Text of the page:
Josh reviews the historical novel “Imperium” by Robert Harris.
Imperium is a historical novel about the life of the great Roman Orator Cicero written from the vantage point of his slave Tiro. What makes this story so very interesting is that, as Harris puts it, nothing in the story “…demonstrably did not happen”. The real life Tiro did in fact write about the life of Cicero (although this manuscript has been lost to history), and most of the events that take place did actually happen, and are corroborated by historians and Cicero’s preserved writings and correspondence. The parts of the story that are made up are largely private moments, emotions and plans that were not known to historians, or not written about by Cicero. Robert Harris has brilliantly turned a very real, albeit very sketchy, history into an entertaining novel by recreating Tiro’s masterpiece and fictionalizing the gaps in our knowledge.
I was drawn to read Imperium because I so thoroughly enjoyed Fatherland, one of Harris’s earlier books (which is very very much recommended). In fact, in terms of historical/alternative historical fiction it is quite hard to think of a better modern example than Fatherland or Harris. Furthermore, having recently taken some interest in the Roman and Greek philosophers, I was drawn to the idea that this was a novelization of a real story (and quite possibly an accurate novelization of an important historical event). Thanks to painstaking research on the part of Harris, and the acknowledgement that many nonfiction works written during the Roman period were done in an informal and even novel-like style, it is more than possible to claim that this is close to Tiro’s original work.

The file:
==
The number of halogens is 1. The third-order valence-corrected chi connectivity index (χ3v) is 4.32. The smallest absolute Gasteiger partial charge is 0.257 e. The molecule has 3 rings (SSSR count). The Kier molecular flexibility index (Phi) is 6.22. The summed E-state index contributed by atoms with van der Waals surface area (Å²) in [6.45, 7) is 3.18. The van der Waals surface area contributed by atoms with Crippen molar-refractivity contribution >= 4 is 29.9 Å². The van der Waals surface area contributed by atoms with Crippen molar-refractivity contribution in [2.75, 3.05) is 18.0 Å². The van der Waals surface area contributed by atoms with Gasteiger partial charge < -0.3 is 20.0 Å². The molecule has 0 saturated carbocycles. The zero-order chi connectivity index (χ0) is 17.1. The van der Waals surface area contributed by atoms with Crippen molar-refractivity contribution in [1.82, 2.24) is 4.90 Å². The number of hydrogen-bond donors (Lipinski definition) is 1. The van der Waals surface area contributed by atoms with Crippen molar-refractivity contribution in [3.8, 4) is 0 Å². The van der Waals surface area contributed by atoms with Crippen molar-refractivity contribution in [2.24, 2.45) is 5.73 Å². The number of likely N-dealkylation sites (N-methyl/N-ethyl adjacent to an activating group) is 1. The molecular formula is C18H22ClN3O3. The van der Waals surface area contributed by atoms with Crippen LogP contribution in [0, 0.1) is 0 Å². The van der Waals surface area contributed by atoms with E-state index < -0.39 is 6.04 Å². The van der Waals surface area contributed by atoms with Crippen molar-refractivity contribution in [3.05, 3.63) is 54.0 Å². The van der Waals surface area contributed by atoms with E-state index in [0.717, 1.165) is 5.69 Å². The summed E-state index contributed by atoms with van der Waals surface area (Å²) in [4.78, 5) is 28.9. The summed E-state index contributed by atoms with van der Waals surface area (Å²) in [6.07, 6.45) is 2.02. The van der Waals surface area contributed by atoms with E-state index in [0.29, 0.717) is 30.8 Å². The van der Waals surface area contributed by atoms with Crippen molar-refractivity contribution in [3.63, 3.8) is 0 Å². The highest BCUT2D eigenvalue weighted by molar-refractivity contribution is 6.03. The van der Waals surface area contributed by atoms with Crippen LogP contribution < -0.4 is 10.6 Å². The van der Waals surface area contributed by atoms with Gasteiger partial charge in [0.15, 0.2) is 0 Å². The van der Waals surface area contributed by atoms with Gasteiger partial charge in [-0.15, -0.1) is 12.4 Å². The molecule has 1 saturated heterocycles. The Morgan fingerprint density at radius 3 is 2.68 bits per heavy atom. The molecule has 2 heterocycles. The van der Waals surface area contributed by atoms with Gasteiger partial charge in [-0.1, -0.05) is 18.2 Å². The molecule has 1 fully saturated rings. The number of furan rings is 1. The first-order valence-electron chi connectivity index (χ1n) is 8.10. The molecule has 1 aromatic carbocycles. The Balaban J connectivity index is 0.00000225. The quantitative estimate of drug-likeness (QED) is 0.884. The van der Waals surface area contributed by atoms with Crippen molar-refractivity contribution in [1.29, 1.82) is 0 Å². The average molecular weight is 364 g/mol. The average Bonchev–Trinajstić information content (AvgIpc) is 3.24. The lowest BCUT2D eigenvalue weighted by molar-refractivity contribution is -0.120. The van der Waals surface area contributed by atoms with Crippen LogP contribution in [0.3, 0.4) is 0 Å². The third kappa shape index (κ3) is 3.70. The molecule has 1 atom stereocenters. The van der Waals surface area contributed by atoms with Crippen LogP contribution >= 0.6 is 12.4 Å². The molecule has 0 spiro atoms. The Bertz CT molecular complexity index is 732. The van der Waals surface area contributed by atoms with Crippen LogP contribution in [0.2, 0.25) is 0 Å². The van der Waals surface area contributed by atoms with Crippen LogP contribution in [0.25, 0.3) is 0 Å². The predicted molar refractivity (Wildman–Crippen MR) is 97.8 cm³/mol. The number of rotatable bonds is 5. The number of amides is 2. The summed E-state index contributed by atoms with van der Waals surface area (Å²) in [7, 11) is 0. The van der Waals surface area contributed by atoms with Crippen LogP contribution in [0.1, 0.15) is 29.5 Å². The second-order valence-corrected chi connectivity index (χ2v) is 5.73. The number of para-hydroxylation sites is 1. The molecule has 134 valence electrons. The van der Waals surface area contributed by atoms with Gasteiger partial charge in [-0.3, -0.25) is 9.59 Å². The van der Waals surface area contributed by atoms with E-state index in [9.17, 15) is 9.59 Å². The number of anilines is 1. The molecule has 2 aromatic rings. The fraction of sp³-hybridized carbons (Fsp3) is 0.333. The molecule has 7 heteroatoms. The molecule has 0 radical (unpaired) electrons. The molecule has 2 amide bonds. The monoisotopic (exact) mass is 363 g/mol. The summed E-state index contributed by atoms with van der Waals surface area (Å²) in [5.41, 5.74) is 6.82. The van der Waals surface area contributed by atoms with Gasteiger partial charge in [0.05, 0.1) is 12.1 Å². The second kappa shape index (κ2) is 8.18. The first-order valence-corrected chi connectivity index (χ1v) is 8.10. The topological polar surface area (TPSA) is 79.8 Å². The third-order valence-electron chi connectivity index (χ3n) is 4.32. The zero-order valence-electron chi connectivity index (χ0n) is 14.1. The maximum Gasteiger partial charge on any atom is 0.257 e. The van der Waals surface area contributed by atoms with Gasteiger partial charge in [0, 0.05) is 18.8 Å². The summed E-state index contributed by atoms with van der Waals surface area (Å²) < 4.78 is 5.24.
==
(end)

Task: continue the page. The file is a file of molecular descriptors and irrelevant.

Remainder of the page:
On the whole Imperium is a brilliant work of both fiction and nonfiction. Nothing in the story stretches the imagination or belief, and it is all quite logical. Furthermore, the frequent use of Cicero’s actual words comes in stark juxtaposition to the very hammy dialogue that is the hallmark of a lot of contemporary fiction. If there is any complaint to be made, it is that at some points the novel does drag on very slowly. However, the splitting of the novel into two books, as well as the complete emersion into the politics and day to day life of Rome from the point of view of an influential slave, more than makes up for these lapses.
This book is ideal for politics and history buffs, but should probably be steered clear of by everyone else. As noted above, there are a few slow periods during the story that are only rescued by the sheer detail provided, and unless you are interested in these details it would be quite easy to get lost. Much of the story consists of scheming, politics and dialogue, with romance and action virtually non-existent. Furthermore, some prior knowledge of Roman history and culture is probably advised, or at the very least a computer should be close at hand. Therefore it is probably not a book for young adults, or those without the necessary patience or interest.
Imperium, therefore, is a brilliant historical novel based upon both real life events and a real life story. It is a brilliant example of fiction taking the place of nonfiction to tell a real story, and is probably best suited for those with a keen interest in politics and history.
Author: Robert Harris
Pages: 305 (Paperback)
Publisher: Pocket Books
Amazon Link: Imperium